2007); United States v. Amerson, 483 F.3d 73, 84-85 (2d Cir. 2007) (cited in Bartylla,
755 N.W.2d at 16-17); see also Skinner, 489 U.S. at 617 (explaining that the collection of
urine intrudes on expectations of privacy that society has long recognized as reasonable
because there are few activities in society more private than the passing of urine; most
people describe it by euphemisms if they talk about it at all); cf. Minn. Stat. § 299C.155,
subd. 3 (providing that DNA data contained in the centralized database is “private data on
individuals”). We implicitly recognized these two privacy interests in Bartylla when we
noted that “the physical intrusion involved in acquiring the DNA sample from Bartylla
for purposes of identification was minimal.” 755 N.W.2d at 18 n.6. We emphasized in
Bartylla that we need not and did not consider whether “an intrusion into Bartylla’s body
to obtain DNA for purposes other than identification [would] be minimal or [would]
violate the Fourth Amendment” because those questions were not presented by the DNA
sample collection in Bartylla’s case.7 Id.
Johnson argues Bartylla applies only to the DNA samples taken from defendants
convicted of a felony and incarcerated, who have “severely diminished privacy
Thus, he argues that we should not extend Bartylla beyond those
defendants convicted of a felony. In Bartylla we adopted the Knights-Samson totality-ofthe-circumstances test to determine whether a particular search is reasonable.
Consequently, we must examine the nature of the physical intrusion on Johnson’s bodily
integrity, and Johnson’s reasonable expectation of privacy in his identity. See Bartylla,
755 N.W.2d at 17-18; see also Amerson, 483 F.3d at 84-85.
Here, the prosecutor determined that there was probable cause to charge Johnson
with felony domestic assault by strangulation, in violation of Minn. Stat. § 609.2247,
subd. 2, and the district court signed the complaint, concluding that there was probable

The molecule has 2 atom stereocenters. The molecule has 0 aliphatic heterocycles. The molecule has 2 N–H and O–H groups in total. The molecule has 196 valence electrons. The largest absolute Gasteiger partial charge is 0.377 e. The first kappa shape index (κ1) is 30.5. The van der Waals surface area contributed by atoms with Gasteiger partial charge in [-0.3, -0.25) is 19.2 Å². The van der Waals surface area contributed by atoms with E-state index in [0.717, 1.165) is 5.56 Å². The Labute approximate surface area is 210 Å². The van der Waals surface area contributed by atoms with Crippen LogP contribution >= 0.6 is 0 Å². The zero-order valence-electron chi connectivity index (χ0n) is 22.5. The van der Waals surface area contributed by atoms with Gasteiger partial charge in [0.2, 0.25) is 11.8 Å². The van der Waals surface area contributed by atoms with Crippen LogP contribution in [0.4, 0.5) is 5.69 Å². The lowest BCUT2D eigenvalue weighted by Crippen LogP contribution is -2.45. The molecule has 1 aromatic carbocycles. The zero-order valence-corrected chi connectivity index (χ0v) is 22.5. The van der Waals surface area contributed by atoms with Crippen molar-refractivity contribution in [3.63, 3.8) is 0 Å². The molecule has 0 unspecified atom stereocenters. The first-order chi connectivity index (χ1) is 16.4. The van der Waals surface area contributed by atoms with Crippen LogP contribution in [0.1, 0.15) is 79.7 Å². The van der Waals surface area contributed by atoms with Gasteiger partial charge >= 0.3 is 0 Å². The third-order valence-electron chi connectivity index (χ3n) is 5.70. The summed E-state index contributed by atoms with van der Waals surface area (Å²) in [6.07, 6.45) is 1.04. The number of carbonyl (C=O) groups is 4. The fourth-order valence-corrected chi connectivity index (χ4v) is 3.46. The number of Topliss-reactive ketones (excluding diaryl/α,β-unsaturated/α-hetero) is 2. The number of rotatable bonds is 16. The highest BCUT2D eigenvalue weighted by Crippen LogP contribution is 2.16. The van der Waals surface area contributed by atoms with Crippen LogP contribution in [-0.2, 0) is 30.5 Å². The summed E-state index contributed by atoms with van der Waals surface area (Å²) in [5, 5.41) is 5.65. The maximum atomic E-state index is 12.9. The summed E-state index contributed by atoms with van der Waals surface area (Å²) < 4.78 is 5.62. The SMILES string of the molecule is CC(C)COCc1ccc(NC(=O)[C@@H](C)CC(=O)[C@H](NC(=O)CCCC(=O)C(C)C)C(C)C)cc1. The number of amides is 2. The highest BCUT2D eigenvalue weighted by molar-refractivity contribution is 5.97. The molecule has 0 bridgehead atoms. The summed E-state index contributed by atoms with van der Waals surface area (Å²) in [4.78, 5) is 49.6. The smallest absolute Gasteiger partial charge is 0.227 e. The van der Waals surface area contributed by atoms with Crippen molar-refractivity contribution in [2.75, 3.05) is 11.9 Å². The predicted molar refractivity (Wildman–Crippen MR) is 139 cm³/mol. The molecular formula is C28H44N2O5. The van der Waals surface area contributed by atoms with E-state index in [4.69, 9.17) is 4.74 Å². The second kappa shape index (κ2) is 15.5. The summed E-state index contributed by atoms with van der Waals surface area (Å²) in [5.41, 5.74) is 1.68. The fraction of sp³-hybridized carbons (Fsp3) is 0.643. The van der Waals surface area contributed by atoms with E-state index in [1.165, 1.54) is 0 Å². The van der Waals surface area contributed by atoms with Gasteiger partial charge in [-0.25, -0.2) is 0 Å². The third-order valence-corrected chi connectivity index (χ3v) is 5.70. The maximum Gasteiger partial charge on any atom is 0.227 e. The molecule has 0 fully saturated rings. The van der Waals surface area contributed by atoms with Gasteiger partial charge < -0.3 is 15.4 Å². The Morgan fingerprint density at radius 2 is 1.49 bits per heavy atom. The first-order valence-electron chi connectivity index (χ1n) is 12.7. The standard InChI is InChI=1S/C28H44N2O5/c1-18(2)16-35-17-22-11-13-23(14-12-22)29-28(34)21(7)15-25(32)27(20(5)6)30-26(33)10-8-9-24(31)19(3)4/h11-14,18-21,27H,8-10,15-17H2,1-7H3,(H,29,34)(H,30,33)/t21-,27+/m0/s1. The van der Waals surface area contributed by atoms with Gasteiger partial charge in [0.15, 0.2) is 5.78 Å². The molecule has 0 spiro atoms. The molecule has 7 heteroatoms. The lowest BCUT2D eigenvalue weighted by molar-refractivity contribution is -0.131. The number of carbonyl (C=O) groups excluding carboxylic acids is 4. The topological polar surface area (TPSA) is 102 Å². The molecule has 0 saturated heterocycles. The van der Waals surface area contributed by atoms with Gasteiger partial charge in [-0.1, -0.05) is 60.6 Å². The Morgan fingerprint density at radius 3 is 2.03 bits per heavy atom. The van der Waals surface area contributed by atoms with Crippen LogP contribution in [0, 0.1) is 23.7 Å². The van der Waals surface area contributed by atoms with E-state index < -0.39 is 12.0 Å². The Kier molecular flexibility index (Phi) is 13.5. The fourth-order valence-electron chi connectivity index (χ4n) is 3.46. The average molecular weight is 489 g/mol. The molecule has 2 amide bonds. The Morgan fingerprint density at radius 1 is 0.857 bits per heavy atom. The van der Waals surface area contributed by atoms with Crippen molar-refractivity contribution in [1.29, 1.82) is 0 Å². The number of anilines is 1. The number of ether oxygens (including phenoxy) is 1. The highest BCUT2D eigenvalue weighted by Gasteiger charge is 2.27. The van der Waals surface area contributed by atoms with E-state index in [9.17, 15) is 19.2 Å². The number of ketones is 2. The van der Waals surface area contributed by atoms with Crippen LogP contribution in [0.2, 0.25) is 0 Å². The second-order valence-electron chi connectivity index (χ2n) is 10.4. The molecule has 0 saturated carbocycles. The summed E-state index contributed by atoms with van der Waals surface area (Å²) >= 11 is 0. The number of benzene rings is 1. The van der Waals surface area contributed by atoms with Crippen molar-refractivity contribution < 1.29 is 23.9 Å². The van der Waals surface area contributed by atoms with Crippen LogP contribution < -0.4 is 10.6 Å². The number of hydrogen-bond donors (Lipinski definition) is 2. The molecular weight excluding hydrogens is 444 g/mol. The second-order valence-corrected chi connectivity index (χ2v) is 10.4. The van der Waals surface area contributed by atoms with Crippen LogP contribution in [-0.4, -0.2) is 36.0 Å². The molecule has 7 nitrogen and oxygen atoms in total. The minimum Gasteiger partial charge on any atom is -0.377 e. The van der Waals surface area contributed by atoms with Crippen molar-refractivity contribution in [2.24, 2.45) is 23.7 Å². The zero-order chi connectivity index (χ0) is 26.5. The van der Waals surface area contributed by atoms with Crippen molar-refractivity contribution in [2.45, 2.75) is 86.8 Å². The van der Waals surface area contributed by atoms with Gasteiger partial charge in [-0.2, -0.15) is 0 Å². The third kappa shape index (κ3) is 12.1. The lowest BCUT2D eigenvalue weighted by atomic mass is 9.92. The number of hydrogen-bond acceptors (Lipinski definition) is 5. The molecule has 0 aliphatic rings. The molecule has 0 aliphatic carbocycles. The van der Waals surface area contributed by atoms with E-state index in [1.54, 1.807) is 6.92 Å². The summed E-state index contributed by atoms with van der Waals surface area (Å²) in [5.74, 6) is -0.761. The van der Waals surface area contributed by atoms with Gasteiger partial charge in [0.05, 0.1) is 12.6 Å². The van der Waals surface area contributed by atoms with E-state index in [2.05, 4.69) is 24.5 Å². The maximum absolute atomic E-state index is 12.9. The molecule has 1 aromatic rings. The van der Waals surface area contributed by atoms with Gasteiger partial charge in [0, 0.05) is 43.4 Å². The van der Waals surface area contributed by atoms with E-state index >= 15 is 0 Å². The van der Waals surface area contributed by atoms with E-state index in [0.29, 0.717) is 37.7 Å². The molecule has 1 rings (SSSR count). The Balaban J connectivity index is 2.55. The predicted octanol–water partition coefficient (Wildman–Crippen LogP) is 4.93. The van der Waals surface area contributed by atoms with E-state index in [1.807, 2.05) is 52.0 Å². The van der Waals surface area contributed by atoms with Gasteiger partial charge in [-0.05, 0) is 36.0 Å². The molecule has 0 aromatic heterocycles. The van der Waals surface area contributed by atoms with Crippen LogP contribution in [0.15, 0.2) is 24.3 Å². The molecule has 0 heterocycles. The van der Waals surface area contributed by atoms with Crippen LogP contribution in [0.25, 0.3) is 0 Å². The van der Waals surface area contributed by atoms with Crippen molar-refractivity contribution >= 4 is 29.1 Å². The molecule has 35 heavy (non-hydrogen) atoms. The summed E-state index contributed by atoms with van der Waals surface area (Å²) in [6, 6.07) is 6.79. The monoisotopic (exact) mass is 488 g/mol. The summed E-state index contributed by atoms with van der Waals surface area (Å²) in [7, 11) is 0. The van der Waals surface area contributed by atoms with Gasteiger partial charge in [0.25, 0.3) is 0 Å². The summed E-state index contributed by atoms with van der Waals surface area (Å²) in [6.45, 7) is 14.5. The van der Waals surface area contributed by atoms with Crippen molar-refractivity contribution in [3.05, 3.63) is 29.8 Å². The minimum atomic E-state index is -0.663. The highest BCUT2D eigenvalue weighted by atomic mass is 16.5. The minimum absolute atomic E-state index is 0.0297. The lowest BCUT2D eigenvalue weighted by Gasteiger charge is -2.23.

cause to charge Johnson.8
The district court released Johnson on several probationary
conditions, including no use of alcohol, random urinalysis, and no contact with the
As discussed in more detail below, Johnson’s and Bartylla’s DNA samples were
collected for the same limited purpose—identification. We do not consider whether an
intrusion into Johnson’s body to obtain DNA for purposes other than identification would
violate the Fourth Amendment.
A felony charge can be prosecuted only by complaint or indictment. See Minn. R.
Crim. P. 17.01. Moreover, a complaint cannot be issued without a prosecutor’s signature,
and a judge must make a determination that probable cause exists. Minn. R. Crim. P.
2.01, 2.02; see State v. Lopez, 778 N.W.2d 700, 703 (Minn. 2010) (“A person may be
charged with a crime only where there is probable cause to believe that the person is
guilty . . . .”).
victim.9 When Johnson pleaded guilty to the lesser-included offense of misdemeanor
fifth-degree domestic assault arising out of the same set of circumstances as the felony
domestic assault by strangulation charge, the district court ordered that Johnson continue
to submit to random urinalysis, complete domestic abuse treatment, and have no contact
with the victim as part of his two-year probationary term.10
We conclude that the physical intrusion of Johnson’s bodily integrity to acquire
the DNA sample is minimal, especially when compared to the other intrusions Johnson is
subjected to as part of his probation, including random urinalysis. Moreover, the physical
intrusion of Johnson’s bodily integrity—a buccal swab inside Johnson’s cheek—is no
Johnson argues that the dismissed felony charge is irrelevant to the analysis. We
disagree. Pursuant to Minn. R. Crim. P. 6.02, the district court properly considered the
serious nature of the felony charge when the court ordered conditions of release,
including random urinalysis, which lowered Johnson’s expectation of privacy. Johnson
has not argued that the felony charge should have been dismissed for lack of probable
cause, nor has he challenged the conditional release terms imposed by the district court.
The temporary reduction in Johnson’s expectation of privacy caused by the lawful
pretrial conditions might not have been sufficient in itself to warrant the collection of a
DNA sample. See In re the Welfare of C.T.L., 722 N.W.2d 484, 491 (Minn. App. 2006).
But it does not follow that the pretrial reduction of Johnson’s expectation of privacy is
irrelevant to the Samson totality-of-the-circumstances test, especially when the pretrial
reduction of Johnson’s expectation of privacy became a long-term probationary condition
of the misdemeanor conviction that arose out of the same set of circumstances as the
We note that, pursuant to Minn. Stat. § 609.2242, subd. 3(d) (2010), Johnson’s
misdemeanor conviction prohibits him from possessing a firearm for three years. This
mandatory statutory restriction on firearm possession is another factor that supports a
determination that the circumstances of Johnson’s conviction reduced his expectation of
greater than the intrusion in Bartylla, which we held constituted a minimal intrusion.
Bartylla, 755 N.W.2d at 18.
We next examine whether Johnson had a reasonable expectation of privacy in his
identity. We have recognized that there is a hierarchy of expectations of privacy, such
that incarcerated prisoners have less of a privacy expectation than probationers, parolees,